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Public Opinion

Associated Archive Content : 195 results

Letter from Mary E. Peabody to MLK

Mary E. Peabody writes a letter requesting that Dr. King send her a copy of one of his books along with a signature. She also informs him of her opinion on education and the racial issues the city of Boston faces.

Letter from Maschera Pier-Carlo to MLK

Maschera Pier-Carlo, a citizen of Italy, writes Dr. King informing him that his book "Strength to Love" helped her understand the true value of Christian love and God.

Letter from Matthew Schechter to MLK Regarding NAACP

Mr. Schechter encloses correspondences between hm and the NAACP regarding Dr. King's comments on the Vietnam War and the civil rights movements. Mr. Schechter is returning his membership card due to the NAACP's "uncalled for commentary" concerning Dr. King. Mr. Morsell, Assistant Executive Director of the NAACP, informs Mr. Schechter that the NAACP took a position on the issue because of numerous requests they received from local members and leaders.

Letter from Michell Blue to MLK

A sixth grader from Berkeley, California writes Dr. King to share his supportive view. In closing the young man remarks, "I don't have much to say but thank you."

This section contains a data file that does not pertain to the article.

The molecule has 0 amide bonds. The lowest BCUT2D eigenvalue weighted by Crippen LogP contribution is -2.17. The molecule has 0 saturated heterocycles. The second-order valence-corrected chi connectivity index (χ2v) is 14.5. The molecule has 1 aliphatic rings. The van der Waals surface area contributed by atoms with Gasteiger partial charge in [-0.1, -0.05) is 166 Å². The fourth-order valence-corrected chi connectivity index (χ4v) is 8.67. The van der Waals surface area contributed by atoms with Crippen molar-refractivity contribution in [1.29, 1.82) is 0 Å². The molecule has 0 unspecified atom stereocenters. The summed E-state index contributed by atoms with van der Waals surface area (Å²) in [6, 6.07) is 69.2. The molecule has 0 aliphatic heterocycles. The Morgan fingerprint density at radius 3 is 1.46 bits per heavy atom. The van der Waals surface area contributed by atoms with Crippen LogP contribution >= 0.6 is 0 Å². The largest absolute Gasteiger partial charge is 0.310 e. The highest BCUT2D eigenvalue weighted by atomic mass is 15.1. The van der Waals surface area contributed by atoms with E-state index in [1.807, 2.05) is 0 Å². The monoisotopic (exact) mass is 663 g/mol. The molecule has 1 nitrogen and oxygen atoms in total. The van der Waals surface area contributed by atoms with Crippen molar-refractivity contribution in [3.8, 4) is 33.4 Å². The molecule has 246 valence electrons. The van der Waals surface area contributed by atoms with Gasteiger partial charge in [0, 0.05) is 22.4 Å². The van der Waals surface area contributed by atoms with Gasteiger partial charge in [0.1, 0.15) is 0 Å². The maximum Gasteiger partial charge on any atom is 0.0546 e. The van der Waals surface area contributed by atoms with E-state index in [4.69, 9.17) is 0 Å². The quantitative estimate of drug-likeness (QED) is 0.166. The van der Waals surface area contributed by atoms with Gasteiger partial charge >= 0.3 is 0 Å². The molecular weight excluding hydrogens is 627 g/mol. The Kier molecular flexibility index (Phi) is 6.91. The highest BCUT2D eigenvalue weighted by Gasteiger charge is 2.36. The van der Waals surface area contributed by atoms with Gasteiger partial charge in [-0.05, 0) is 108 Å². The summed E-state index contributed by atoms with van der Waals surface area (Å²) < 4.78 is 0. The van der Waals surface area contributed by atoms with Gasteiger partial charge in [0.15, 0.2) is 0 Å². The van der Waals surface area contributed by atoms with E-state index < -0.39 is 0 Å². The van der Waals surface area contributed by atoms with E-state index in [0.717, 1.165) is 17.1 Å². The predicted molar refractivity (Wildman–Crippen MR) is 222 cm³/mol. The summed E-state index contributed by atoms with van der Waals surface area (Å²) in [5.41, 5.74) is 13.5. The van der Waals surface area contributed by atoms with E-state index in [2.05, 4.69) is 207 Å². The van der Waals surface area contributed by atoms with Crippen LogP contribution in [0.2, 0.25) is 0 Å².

Letter from Midsouth Management's Ardin Hartman to MLK

Ardin Hardin writes to Dr. King thanking him for the invitation to the SCLC's convention, but informs him that he will not attend because he does not agree with Dr. King's views on the Vietnam War.

Letter from Miss Ethel Klemm to MLK

Miss Ethel Klemm, a retired white teacher from Mississippi, suggests that Dr. King ease on trying to push for intergration so rapidly. She recommends that, thru education and job training, Negroes will be in a better position to be accepted and integrated into mainstream society.

Letter from MLK to Adam Clayton Powell

Dr. King writes Adam Clayton Powell to seek advice on how to handle Powell's return from self-imposed exile in Bimini. Powell sought to publicize the event with a public announcement by Dr. King. However, Dr. King and Powell's lawyers suggest that they arrange a quiet, staged arrest with local officials to prevent public pressure from forcing a more lengthy arrest over the criminal contempt charges Powell faced for vacating his seat in Congress. Dr. King suggests more publicity could follow once Powell's lawyers free him on bond and begin the appeals process.